5. N. P. Manandhar, Sanjay Manandhar  Plants and people of Nepal  Timber Press Portland 2002 pg. 218
  6. Marita Ignacio Galinato, Keith Moody, Colin M. Piggin, International Rice Research Institute Upland rice weeds of south and southeast Asia IRRI Los Banos 1999 pg. 22 – 23
  7. Kumar  Complete Biology For Medical Ent Exams Tata McGraw-Hill New Delhi 2009 pg. 214
  8. Maurice M. Iwu  Handbook of African medicinal plants CRC Press Boca Raton 1993 pg. 177-178
  9. K. Jose Boban Tribal ethnomedicine: continuity and change A.P.H. Publishing Corporation New Delph 1998 pp (174,178,181)
  10. Brian Morris Chewa medical botany: a study of herbalism in southern Malawi Die Deutsche Bibliothek Hamburg 1996 pg. 259
  11. Shiu-ying Hu  Food plants of China Chinese University of Hong Kong Hong Kong 2005 pg. 729
  12. Thomas S. C. Li  Chinese & Related North American Herbs: Phytopharmacology & Therapeutic Values CRC Press Boca Raton 2009 pg. 62
  13. Cheng D, Röder E  [Pyrrolizidine Alkaloids from Emilia sonchifolia.] Planta Med. 1986 Dec;52(6):484-6.
  14. Gao JJ, Cheng DL, Liu XP. [Chemical constituents of Emilia sonchifolia L. DC.] Zhongguo Zhong Yao Za Zhi. 1993 Feb;18(2):102-3, 127.
  15. B. S. Shylesh and J. Padikkala Antioxidant and anti-inflammatory activity of Emilia sonchifolia Fitoterapia Volume 70, Issue 3, 1 June 1999, Pages 275-278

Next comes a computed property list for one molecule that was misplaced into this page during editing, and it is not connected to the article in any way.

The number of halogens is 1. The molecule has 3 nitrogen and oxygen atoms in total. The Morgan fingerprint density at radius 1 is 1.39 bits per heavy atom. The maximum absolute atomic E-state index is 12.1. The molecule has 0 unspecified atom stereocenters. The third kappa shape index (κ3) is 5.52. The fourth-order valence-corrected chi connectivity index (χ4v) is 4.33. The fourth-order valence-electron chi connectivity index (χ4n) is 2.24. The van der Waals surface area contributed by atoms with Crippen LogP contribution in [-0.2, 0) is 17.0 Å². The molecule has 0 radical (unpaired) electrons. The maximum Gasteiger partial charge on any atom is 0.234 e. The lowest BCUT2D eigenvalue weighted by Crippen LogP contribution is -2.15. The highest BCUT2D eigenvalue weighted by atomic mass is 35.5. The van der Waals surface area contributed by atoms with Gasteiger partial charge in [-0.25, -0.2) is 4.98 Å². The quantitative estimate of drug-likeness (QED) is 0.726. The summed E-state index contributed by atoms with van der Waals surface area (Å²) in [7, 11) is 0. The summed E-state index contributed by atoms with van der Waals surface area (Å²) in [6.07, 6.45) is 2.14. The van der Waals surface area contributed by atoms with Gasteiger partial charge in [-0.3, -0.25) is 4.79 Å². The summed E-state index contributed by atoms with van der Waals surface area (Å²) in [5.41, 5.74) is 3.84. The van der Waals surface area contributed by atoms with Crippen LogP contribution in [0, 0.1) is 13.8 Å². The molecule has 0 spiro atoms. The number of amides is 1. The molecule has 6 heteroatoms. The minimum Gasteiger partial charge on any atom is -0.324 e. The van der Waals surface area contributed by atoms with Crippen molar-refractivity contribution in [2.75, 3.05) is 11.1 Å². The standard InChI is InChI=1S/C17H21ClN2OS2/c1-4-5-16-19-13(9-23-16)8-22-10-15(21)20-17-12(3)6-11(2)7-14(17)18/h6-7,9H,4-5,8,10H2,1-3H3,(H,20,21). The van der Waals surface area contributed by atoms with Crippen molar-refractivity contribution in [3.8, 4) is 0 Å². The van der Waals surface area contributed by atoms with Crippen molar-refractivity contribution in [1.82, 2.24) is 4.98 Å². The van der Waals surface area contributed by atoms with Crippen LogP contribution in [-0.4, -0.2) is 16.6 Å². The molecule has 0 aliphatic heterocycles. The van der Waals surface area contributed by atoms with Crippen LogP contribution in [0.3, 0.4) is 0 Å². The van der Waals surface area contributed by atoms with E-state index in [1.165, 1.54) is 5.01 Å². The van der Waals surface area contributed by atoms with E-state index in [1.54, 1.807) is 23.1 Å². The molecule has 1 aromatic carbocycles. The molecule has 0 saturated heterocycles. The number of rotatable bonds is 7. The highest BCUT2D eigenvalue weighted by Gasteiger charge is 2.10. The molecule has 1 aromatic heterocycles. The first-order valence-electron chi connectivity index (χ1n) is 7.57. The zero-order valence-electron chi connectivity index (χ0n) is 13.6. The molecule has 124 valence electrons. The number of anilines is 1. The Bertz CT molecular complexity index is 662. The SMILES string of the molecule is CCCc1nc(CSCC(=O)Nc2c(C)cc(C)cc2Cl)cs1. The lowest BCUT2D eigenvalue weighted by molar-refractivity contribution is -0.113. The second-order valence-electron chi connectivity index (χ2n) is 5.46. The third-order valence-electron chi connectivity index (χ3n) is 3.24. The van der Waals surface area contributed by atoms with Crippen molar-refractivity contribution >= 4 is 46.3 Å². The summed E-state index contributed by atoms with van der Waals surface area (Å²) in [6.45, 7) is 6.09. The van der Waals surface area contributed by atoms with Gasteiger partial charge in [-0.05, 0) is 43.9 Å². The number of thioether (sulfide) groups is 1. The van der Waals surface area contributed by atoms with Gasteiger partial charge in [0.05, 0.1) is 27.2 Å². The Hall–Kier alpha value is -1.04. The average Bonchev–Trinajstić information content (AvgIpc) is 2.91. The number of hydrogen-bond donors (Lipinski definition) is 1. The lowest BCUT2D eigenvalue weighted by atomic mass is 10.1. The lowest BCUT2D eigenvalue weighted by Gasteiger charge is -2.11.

16. Muko KN, Ohiri FC. A preliminary study on the anti-inflammatory properties of Emilia sonchifolia leaf extracts. Fitoterapia. 2000 Feb;71(1):65-8.
  17. S. Shylesh and J. Padikkala Antioxidant and anti-inflammatory activity of Emilia sonchifolia Fitoterapia Volume 70, Issue 3, 1 June 1999, Pages 275-278
  18. D. Gayathri Devi, Y. Lija, T.R. Cibin, P.G. Biju, V. Gayathri Devi and Annie Abraham Evaluation of the protective effects of Emilia sonchifolia (L.) DC on perchlorate induced Oxidative Damage Journal of Biological Sciences 2006 6(5):887-892
  19. LI Jun-sheng,YAN Liu-juan,SU Hui-wu,LIN Zheng Study on Separations of Emilia sonchifolia Flavonoids and Their Antibacterial Activities Food Science 2007 - 9